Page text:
Jessica Sault performs the Eage Dance to mark the begining of the Language Revitalization Project at the Royal BC Museum on Aug 18. The Victoria museum has begun the extensive task of digitizing audio tapes to ensure the preservation of First Nations language recordings. (Denise Titian, Royal BC Museum photos)
Locked away somewhere deep in the Royal British Columbia Museum’s storage space are volumes of priceless audio tapes containing voice recordings of First Nations people speaking or singing in their mother tongue.
First Nations languages are at risk due to disruptions caused by colonization and policies of assimilation, including legislation, residential schools, loss of resources and loss of traditional ways of life. The last speakers of many Indigenous languages – typically elders – are passing on, taking with them entire storehouses of cultural, historical and environmental knowledge. Fluent speakers now make up only 5.1% of the total First Nations population in Canada and the vast majority of these are elders.
In a time when the race is on to save fading First Nations languages from extinction, access to these recordings has become urgent. But the original recordings are old and fragile. If any were to be loaned out and damaged there’s no telling what could be irretrievably lost.
On Friday, Aug. 18 the Royal BC Museum along with the TD Bank launched the First Nations Language Revitalization Project at the Our Living Language Exhibit. The TD Bank sponsored the project, contributing $50,000. The contribution will allow the museum to accelerate the digitization of the audio tape collection.
By digitizing the audio tapes, the originals will be safely stored in perpetuity while digital copies can be shared with the public more freely.
“As so much of this material is of immense significance to Indigenous communities, we are moving as quickly as we can to speed up their long-term preservation and access,” says Royal BC Museum CEO Professor Jack Lohman.
“TD is extremely pleased to support the Royal BC Museum’s First Nations Language Revitalization Project which will digitize and preserve hundreds of cassette tapes containing Indigenous languages for future generations,” said Doris Bear, Vice President of Indigenous Banking, TD Band Group.
The Royal BC Museum has approximately 4,000 First Nations audio tapes in its collection.
For Nuu-chah-nulth-aht, there is important cultural history in that collection. Among the thousands of recordings is a box of cassette tapes affectionately known as the Robinson Box of Treasures.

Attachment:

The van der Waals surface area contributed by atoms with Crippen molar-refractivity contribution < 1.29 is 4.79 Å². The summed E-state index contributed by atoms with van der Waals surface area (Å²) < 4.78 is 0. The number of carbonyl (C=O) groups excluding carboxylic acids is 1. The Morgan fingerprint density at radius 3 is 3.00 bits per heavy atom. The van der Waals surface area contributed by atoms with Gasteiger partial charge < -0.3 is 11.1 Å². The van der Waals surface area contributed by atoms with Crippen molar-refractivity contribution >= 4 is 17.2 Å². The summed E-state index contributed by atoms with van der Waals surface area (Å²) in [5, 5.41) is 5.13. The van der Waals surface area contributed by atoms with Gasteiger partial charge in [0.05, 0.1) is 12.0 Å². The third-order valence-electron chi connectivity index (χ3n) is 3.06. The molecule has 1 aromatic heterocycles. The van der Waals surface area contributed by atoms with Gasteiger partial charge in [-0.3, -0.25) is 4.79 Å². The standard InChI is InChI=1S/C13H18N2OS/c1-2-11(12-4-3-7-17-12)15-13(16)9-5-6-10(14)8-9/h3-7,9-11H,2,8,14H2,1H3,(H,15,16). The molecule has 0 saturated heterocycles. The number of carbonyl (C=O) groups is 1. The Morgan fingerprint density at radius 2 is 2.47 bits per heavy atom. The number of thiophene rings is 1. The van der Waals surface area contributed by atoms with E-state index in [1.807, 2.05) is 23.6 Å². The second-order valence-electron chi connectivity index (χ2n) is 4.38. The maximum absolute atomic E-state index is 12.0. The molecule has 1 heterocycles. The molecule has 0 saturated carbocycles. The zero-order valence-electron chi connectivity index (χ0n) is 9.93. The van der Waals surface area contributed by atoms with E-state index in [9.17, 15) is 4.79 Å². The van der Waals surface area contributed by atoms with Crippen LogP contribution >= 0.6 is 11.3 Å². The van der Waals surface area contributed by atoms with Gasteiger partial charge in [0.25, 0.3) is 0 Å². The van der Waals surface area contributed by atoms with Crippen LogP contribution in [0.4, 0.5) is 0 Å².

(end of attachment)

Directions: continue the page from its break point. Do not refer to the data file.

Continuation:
According to Jessica Sault, her parents, Doug and Kathy Robinson, lived next door to Alberni Indian Residential School, separated only by a fence. Children from the ‘school’ would sometimes sneak over to the Robinson home for a quick taste of what they longed for most – the feeling of family and culture.
It was also a place where Nuu-chah-nulth elders, fluent speakers and singers came for clandestine evenings of culture. Between the years 1885 and 1951the government of Canada prohibited the potlatch. Anyone caught potlatching faced imprisonment. It was a government strategy to force assimilation on Canada’s aboriginal people. It was a time when gathering, singing and dancing was forbidden and, inevitably, some of the language, stories and songs were lost in the process.
According to Sault, her parents would invite elders to their house where Kathy would feed them and they would talk and sing. Doug recorded each of the sessions on cassette tape. Besides the songs themselves, Doug captured elders speaking about the history of the songs, where they came from and who they belonged to. “These are not only Tseshaht songs and stories, but also songs and dances from all of Nuu-chah-nulth territory,” said Sault.
Sault explained to the crowd that, in Nuu-chah-nulth culture, songs were not just for entertainment. “Our songs are a rich and important part of the political and social structures for people of oral tradition” she told them.
Anyone alive that would know the contents of the tapes would be over the age of 80.
“My mother, Kathy Robinson (age 86) is one of the last fluent Tseshaht speakers,” said Sault. It was Tseshaht elder Kathy Robinson that entrusted archeologist and family friend Denis St. Claire with the box of Robinson tapes to bring to the museum.
Sault, with the assistance of Nicole Mandryk, Anishinabe, and Sarah Rhude, Mi’kmaw, sang a thank you song to TD Band and RBCM. They finished up with an eagle song.
“My father wanted to make sure that the tapes were generously used, just as they were generously taped by the old ones,” said Sault. She said she was there on behalf of the old people that used to come to their place.
There are over 171 cassette tapes in the Robinson collection covering almost every Nuu-chah-nulth nation. Once all the material is digitized, sorted and documented, Sault says there will be a feast where they will showcase the songs and start the long journey of matching songs to families.
Sault said that retaining the language is vital to aboriginal health and healing. “My father recorded it on cassette tape and it’s because of this that we can sing it today,” she said.
“TD Band, you are a leader for taking this important step in supporting this language work and I commend you,” said Sault.
There are 4,000 audio tapes in the museum collection, each with several hours of recordings. Once digitized, the tapes could be uploaded to the Internet for sharing.
“Imagine young people having access to Voices of our Ancestors,” said Doris Bear.